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Title | Portal scatter to primary dose ratio of 4 to 18 MV photon spectra incident on heterogeneous phantoms |
Creator |
Ozard, Siobhan R. |
Publisher | University of British Columbia |
Date Issued | 2001 |
Description | Electronic portal imagers designed and used to verify the positioning of a cancer patient undergoing radiation treatment can also be employed to measure the in vivo dose received by the patient. This thesis investigates the ratio of the dose from patient-scattered particles to the dose from primary (unscattered) photons at the imaging plane, called the scatter to primary dose ratio (SPR). The composition of the SPR according to the origin of scatter is analyzed more thoroughly than in previous studies. A new analytical method for calculating the SPR is developed and experimentally verified for heterogeneous phantoms. A novel technique that applies the analytical SPR method for in vivo dosimetry with a portal imager is evaluated. Monte Carlo simulation was used to determine the imager dose from patient-generated electrons and photons that scatter one or more times within the object. The database of SPRs reported from this investigation is new since the contribution from patientgenerated electrons was neglected by previous Monte Carlo studies. The SPR from patient-generated electrons was found here to be as large as 0.03. The analytical SPR method relies on the established result that the scatter dose is uniform for an air gap between the patient and the imager that is greater than 50 cm. This method also applies the hypothesis that first-order Compton scatter only, is sufficient for scatter estimation. A comparison of analytical and measured SPRs for neck, thorax, and pelvis phantoms showed that the maximum difference was within ±0.03, and the mean difference was less than ±0.01 for most cases. This accuracy was comparable to similar analytical approaches that are limited to homogeneous phantoms. The analytical SPR method could replace lookup tables of measured scatter doses that can require significant time to measure. In vivo doses were calculated by combining our analytical SPR method and the convolution/ superposition algorithm. Our calculated in vivo doses agreed within ± 3% with the doses measured in the phantom. The present in vivo method was faster compared to other techniques that use convolution/superposition. Our method is a feasible and satisfactory approach that contributes to on-line patient dose monitoring. |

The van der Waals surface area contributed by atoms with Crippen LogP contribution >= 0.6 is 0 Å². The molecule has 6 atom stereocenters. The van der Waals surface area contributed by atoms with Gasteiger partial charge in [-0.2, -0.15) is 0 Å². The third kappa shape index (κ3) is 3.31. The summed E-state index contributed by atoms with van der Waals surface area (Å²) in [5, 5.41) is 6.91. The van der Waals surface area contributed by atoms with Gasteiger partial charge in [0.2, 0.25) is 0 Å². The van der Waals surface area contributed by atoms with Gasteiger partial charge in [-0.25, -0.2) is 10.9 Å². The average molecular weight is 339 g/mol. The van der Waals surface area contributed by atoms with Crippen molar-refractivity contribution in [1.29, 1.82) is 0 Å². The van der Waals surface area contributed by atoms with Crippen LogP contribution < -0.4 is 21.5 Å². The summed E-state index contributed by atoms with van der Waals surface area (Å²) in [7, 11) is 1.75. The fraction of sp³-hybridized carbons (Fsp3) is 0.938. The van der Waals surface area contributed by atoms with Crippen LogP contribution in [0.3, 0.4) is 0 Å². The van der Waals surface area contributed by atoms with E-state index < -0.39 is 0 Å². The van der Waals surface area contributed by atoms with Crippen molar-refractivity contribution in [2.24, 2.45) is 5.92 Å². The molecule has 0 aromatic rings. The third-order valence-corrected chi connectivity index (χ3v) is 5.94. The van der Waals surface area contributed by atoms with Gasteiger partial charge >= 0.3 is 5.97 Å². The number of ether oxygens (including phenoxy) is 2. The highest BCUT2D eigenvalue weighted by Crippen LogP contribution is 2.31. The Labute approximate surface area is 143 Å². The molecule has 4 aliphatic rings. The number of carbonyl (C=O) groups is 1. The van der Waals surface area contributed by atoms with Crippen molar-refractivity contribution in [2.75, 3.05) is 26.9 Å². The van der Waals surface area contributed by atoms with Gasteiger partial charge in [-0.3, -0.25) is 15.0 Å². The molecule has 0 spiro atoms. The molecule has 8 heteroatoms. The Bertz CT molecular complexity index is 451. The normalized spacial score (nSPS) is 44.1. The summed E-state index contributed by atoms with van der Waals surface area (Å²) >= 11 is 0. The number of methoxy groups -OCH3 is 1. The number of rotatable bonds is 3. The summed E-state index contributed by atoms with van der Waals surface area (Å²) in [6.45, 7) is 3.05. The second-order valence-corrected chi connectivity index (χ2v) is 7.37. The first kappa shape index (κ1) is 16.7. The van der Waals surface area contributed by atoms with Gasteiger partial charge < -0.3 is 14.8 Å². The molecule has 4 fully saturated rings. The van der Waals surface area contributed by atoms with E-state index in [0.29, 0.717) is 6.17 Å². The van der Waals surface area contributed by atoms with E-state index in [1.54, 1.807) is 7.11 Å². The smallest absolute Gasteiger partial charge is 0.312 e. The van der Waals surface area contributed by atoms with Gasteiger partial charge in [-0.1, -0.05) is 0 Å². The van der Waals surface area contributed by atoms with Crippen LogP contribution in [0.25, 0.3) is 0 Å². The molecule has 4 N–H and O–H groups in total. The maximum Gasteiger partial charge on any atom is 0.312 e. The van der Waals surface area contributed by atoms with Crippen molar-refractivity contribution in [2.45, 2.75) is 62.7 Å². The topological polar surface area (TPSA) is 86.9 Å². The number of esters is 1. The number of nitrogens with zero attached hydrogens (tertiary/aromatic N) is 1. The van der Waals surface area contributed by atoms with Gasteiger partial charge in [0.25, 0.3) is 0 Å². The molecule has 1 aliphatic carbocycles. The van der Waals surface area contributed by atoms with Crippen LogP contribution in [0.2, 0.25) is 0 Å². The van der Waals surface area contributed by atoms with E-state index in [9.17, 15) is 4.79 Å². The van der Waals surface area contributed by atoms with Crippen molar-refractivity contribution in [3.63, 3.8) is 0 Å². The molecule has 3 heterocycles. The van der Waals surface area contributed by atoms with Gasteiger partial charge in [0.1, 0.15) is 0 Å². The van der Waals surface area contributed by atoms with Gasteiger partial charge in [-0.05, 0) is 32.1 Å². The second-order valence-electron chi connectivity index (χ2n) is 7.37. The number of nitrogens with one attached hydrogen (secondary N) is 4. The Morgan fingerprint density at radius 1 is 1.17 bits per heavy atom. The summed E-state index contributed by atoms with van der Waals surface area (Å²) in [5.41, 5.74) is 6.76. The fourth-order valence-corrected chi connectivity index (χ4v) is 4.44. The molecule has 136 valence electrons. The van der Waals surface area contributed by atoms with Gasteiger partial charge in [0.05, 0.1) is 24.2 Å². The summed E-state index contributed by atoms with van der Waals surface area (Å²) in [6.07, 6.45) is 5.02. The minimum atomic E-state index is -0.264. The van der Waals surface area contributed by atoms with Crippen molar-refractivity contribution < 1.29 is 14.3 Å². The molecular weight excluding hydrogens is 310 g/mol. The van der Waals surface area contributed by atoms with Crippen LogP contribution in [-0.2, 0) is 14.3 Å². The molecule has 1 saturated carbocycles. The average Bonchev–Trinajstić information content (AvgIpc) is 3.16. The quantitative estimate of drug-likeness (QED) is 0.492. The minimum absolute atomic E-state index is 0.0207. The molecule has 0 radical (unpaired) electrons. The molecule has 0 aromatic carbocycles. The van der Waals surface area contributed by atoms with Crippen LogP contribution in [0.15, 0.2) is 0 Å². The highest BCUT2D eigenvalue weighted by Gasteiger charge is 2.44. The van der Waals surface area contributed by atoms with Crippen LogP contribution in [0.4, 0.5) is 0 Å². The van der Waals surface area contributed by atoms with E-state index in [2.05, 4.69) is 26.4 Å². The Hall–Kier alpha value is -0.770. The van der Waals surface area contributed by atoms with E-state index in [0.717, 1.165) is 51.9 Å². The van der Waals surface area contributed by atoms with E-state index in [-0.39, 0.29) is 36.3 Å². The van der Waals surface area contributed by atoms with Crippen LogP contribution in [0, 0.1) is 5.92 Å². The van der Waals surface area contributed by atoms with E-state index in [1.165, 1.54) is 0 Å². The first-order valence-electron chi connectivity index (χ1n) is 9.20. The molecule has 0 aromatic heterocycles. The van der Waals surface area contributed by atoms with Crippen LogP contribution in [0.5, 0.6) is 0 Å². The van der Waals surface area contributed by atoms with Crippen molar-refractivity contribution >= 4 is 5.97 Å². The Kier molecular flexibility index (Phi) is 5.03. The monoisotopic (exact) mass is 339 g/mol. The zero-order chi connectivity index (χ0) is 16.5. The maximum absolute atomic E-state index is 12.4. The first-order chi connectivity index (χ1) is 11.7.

Extent | 9278101 bytes |
Genre |
Thesis/Dissertation |
Type |
Text |
FileFormat | application/pdf |
Language | eng |
Date Available | 2009-10-08 |
Provider | Vancouver : University of British Columbia Library |
Rights | For non-commercial purposes only, such as research, private study and education. Additional conditions apply, see Terms of Use https://open.library.ubc.ca/terms_of_use. |
DOI | 10.14288/1.0085704 |
URI | http://hdl.handle.net/2429/13779 |
Degree |
Doctor of Philosophy - PhD |
Program |
Physics |
Affiliation |
Science, Faculty of Physics and Astronomy, Department of |
Degree Grantor | University of British Columbia |
GraduationDate | 2001-11 |
Campus |
UBCV |
Scholarly Level | Graduate |
AggregatedSourceRepository | DSpace |